After a full day of cycling past lakes, mountains and traditional Swiss houses, we’d end each day around 6 PM at a new hotel. Once we arrived at the hotel each night, we’d quickly store our bicycles in some garage or locker on the hotel grounds and then go up to our rooms for a shower and sometimes even a short nap.

Between arriving at the hotel and dinner (which was normally served around 8 PM), some of the tour participants would mingle in the hotel lobby. Others took a dip in the pool. Some just hung out in their rooms and relished in their alone time.

Around 8 PM each night, the twelve of us (10 tour participants and two guides) would meet in the hotel lobby and then walk a short distance to the hotel restaurant where we were served an impressive three or four course meal.

Conversation around the dinner table usually revolved around the sights we had seen that day, the experiences we had had and what the next day of bicycle touring had in store for us all.

After dinner, dessert was served. Some of us ordered coffee or wine at this point, but slowly, one after another, we eventually made our way back to our rooms.

The next day, the whole thing would start all over again, but the scenery, experiences and people we met along the way were constantly changing.

Highlights Of The Challenge Tour

There were so many incredible moments, locations and meals on the Bike Switzerland Challenge Tour. If, I had to narrow down my top ten moments of the tour, however, they would look a little something like this:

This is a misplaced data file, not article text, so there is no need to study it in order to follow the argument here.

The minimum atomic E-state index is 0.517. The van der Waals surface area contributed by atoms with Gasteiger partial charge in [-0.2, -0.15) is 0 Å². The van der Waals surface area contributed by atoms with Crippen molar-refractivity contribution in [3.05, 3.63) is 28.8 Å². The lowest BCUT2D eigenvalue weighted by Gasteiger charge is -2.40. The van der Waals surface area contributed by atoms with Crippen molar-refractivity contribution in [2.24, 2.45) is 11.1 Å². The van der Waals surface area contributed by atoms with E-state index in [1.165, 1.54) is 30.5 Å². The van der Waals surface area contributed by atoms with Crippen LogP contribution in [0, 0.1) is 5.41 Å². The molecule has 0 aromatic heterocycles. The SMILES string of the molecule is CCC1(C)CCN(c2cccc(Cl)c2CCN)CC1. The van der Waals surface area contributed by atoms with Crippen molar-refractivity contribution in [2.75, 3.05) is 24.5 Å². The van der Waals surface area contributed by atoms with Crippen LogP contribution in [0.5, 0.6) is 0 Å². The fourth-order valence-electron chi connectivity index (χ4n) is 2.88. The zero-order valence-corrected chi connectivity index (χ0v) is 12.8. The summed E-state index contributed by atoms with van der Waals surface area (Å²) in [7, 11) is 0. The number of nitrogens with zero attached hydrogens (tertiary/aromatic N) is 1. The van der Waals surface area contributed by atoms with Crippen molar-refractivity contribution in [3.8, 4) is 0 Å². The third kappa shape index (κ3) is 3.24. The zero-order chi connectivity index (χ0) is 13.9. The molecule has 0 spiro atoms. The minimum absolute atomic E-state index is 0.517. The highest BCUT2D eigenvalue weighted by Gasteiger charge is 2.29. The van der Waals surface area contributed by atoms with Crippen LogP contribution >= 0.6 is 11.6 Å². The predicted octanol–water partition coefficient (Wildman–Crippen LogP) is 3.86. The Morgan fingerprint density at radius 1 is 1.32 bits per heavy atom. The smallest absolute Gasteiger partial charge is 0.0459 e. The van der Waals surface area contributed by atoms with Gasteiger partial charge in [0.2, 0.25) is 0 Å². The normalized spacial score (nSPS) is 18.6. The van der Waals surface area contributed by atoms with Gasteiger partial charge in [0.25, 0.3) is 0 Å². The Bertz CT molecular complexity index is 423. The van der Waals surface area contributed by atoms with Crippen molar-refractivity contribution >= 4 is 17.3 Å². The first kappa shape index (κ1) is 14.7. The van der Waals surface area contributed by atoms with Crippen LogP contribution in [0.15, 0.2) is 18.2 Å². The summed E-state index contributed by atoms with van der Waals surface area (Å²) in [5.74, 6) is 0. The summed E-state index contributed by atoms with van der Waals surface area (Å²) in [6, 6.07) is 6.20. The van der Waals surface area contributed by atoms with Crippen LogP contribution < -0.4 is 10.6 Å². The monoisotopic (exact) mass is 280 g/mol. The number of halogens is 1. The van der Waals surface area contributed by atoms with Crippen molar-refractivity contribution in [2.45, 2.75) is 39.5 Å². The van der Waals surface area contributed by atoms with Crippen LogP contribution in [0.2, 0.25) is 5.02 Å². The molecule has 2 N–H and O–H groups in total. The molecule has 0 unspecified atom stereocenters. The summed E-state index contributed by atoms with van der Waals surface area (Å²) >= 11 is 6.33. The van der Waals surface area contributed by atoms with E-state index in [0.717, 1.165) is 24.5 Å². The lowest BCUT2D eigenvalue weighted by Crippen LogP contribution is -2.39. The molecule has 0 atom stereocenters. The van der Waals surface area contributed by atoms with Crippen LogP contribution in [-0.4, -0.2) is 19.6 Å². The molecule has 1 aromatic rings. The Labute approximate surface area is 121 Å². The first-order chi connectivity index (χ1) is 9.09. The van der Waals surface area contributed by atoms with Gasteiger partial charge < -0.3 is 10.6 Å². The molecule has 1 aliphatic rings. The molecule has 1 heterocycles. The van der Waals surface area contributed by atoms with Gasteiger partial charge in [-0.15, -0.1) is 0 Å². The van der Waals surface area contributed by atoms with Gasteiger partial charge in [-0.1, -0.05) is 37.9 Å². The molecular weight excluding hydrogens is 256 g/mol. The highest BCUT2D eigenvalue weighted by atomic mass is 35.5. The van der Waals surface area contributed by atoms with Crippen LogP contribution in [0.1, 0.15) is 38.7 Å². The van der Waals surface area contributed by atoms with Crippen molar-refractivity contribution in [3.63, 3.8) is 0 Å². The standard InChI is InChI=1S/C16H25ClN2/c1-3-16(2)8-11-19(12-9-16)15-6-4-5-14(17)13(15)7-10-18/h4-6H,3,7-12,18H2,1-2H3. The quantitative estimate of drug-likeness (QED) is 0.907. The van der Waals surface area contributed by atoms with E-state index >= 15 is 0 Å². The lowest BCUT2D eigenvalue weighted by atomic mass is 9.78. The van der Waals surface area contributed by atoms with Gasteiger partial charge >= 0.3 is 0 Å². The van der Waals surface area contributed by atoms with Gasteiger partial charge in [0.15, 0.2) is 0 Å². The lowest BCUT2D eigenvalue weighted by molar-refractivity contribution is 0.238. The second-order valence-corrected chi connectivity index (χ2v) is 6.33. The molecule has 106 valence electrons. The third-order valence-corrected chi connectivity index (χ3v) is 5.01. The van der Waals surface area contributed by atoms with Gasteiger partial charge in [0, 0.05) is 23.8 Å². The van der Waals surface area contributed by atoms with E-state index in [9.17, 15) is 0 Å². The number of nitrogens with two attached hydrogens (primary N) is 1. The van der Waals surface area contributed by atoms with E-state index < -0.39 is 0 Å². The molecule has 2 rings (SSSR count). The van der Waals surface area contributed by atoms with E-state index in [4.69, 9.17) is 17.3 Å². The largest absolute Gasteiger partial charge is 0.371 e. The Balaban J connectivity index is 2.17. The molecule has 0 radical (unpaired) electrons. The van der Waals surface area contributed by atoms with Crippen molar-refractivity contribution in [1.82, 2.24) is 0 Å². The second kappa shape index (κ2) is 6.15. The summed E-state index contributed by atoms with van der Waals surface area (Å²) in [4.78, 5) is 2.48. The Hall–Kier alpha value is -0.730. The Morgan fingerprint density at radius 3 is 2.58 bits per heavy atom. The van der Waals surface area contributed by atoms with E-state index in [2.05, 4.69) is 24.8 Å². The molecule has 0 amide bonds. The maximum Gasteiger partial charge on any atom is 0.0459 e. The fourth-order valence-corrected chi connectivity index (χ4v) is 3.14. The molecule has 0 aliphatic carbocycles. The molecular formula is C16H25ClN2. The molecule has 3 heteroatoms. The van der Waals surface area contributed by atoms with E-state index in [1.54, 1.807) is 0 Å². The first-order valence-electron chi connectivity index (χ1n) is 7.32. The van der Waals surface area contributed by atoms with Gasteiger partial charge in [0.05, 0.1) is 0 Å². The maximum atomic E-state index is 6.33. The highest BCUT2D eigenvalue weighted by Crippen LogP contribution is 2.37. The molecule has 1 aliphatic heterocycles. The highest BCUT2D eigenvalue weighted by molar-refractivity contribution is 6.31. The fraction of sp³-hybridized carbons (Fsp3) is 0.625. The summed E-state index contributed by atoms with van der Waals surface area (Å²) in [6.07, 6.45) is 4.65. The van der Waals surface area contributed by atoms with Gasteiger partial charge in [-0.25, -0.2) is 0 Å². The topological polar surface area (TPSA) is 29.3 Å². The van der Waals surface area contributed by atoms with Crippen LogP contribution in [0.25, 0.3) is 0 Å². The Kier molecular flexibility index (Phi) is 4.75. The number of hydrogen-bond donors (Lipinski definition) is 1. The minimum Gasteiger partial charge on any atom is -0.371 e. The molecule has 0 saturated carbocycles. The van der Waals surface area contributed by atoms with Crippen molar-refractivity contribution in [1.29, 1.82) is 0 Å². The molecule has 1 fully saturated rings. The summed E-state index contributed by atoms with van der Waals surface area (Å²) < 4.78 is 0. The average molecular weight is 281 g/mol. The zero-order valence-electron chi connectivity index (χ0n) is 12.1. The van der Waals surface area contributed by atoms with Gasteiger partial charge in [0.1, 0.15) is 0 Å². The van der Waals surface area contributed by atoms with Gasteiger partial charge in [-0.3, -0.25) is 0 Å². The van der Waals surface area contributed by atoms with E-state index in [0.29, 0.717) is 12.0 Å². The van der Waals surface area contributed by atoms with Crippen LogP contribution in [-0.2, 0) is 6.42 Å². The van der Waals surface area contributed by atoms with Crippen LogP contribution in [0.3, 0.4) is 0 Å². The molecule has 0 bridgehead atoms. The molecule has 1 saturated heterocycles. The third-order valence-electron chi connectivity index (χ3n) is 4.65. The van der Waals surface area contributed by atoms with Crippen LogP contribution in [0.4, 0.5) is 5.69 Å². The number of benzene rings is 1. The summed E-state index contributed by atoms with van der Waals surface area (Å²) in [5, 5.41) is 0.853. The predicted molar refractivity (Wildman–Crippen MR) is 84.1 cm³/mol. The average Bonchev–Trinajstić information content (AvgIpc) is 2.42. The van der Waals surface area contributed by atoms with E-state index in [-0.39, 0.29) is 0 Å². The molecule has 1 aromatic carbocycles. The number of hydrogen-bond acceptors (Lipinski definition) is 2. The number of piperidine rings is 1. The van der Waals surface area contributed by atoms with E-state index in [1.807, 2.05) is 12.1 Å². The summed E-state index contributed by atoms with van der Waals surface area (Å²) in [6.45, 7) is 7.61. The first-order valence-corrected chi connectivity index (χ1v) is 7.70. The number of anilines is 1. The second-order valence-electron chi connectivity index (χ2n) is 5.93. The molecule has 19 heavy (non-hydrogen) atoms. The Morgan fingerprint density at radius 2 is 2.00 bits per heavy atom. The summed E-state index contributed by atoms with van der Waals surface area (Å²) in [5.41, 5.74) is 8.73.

Hiking in the mountains above Wengen: My favorite day of the Challenge Tour was actually during a time when we weren’t on the bikes at all. Instead, my favorite moment took place on the fifth day of the tour – on our rest day. While in the city of Wengen we took a gondola from our hotel up to the top of the mountain and then slowly made our way back to the hotel on foot. The views from the top were incredible!

Cycling through the vineyards in the small town of Chexbres: At the end of our first day of cycling we were treated to some of the most magnificent views I have ever experienced during all my years of bicycle travel. Not only were there magnificently manicured vineyards in the foreground, but we had the blue waters of Lake Geneva and the massive mountains of both France and Switzerland to spellbind our visuals in the background.

The dinner buffet at our Art Nouveau styled hotel in Wengen: There was a lot of amazing food served to us throughout the Challenge Tour. But none of it was quite as good as the two dinner meals we received at our hotel in Wengen, Switzerland. The first night at this hotel we were treated to a fancy cheese, meat and vegetable dish… and the second night we partook in the best dinner buffet of my life. Yum!